Kwok: As a first step in the settlement process, USCIS has developed “Welcome to the United States: A Guide for New Immigrants,” which is available in 14 languages, including Chinese. This comprehensive document provides practical information to help immigrants settle into everyday life in the United States, as well as basic civics information that introduces new immigrants to the U.S. system of government. The guide introduces the naturalization process for those on the path to eventual citizenship.

To prepare permanent residents for the naturalization process, USCIS also has a variety of educational and informational resources to support effective preparation for the naturalization interview and test. USCIS also conducts regular naturalization information sessions across the county to help immigrants better understand naturalization eligibility requirements and what to expect during the naturalization process. The link www.uscis.gov/citizenship has more information on these resources and initiatives.

[Also, click here for a website listing many USCIS products available in Chinese.]

Keeley: Is the USCIS providing assistance to those who might not be able to afford the major fees required in the naturalization process?

Kwok: According to the USCIS, it is predominantly funded by application and petition fees. However, there is a fee-waiver form available for those that are not able to pay the naturalization application fee.

An individual does not automatically qualify for a fee-waiver based on any one particular criterion. Each case is unique and will be considered on its own merits. USCIS evaluates all factors, circumstances and evidence supplied by the individual in support of a fee waiver request before making a determination. [Click for more information about fee waivers.]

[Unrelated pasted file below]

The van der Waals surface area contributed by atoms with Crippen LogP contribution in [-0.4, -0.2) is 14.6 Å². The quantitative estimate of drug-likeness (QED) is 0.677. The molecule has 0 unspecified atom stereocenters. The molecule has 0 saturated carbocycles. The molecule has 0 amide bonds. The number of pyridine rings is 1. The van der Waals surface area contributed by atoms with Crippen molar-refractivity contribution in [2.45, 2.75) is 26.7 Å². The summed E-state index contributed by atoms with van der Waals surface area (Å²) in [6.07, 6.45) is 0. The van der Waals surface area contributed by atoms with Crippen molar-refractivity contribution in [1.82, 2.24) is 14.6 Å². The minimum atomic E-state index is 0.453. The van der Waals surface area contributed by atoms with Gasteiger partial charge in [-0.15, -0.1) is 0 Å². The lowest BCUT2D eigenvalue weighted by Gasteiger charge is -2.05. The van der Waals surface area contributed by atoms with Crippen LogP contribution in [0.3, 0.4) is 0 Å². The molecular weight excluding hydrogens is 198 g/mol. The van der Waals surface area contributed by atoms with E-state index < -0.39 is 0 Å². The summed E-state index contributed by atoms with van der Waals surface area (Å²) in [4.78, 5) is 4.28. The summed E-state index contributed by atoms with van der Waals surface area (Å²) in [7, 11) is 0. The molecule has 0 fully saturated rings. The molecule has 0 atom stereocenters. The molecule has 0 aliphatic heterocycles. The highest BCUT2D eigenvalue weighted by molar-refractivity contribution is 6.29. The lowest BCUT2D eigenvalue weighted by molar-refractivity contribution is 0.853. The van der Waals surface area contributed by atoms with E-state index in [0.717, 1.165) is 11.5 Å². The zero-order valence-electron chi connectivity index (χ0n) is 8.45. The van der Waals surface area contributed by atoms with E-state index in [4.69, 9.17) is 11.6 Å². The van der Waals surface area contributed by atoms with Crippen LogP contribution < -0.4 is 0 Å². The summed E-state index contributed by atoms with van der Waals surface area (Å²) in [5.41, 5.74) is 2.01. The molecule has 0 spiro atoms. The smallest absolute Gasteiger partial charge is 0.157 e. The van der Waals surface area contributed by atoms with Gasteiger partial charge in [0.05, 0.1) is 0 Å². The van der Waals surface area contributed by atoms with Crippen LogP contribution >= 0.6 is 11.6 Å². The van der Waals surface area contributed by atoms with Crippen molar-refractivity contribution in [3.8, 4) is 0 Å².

Keeley: The White House Initiative on Asian Americans and Pacific Islanders spearheaded a landmark effort for the government last year in engaging direct public feedback to plans and programs by government agencies available online through the White House Open Comment Period. Did this program include the USCIS and did you receive specific feedback on immigration legalization and naturalization procedures and requirements from the Chinese-American community?

Kwok: Several AAPI organizations, ethnic media professionals and community members submitted critical feedback and comments during the White House Open Comment Period. Many comments pointed out that immigration, citizenship, integration, data collection and language access remain critical issues for AAPI communities.

We have taken a series of steps to improve our legal immigration system while continuing to insist that comprehensive immigration reform is the most effective long-term path forward. We are reaching out to every possible stakeholder, including the business community, labor movement, faith community, law enforcement and state and local governments to help elevate the debate on this issue and have a national conversation about developing realistic solutions to fix our broken immigration system.

Keeley: Are USCIS and the commission planning to launch future public engagements for other Asian communities in their respective languages?

Kwok: In addition to sessions in Spanish and Chinese, USCIS plans to initiate other immigrant native-language public engagements in 2012. The next language will likely be Vietnamese.

Odette Keeley is host and executive producer of “New America Now”, NAM’s TV show, airing on weekend nights 6 PM PST on COMCAST Hometown Network - CHN 104 & also available on COMCAST ON DEMAND.

Summer Chiang provided additional reporting for this article.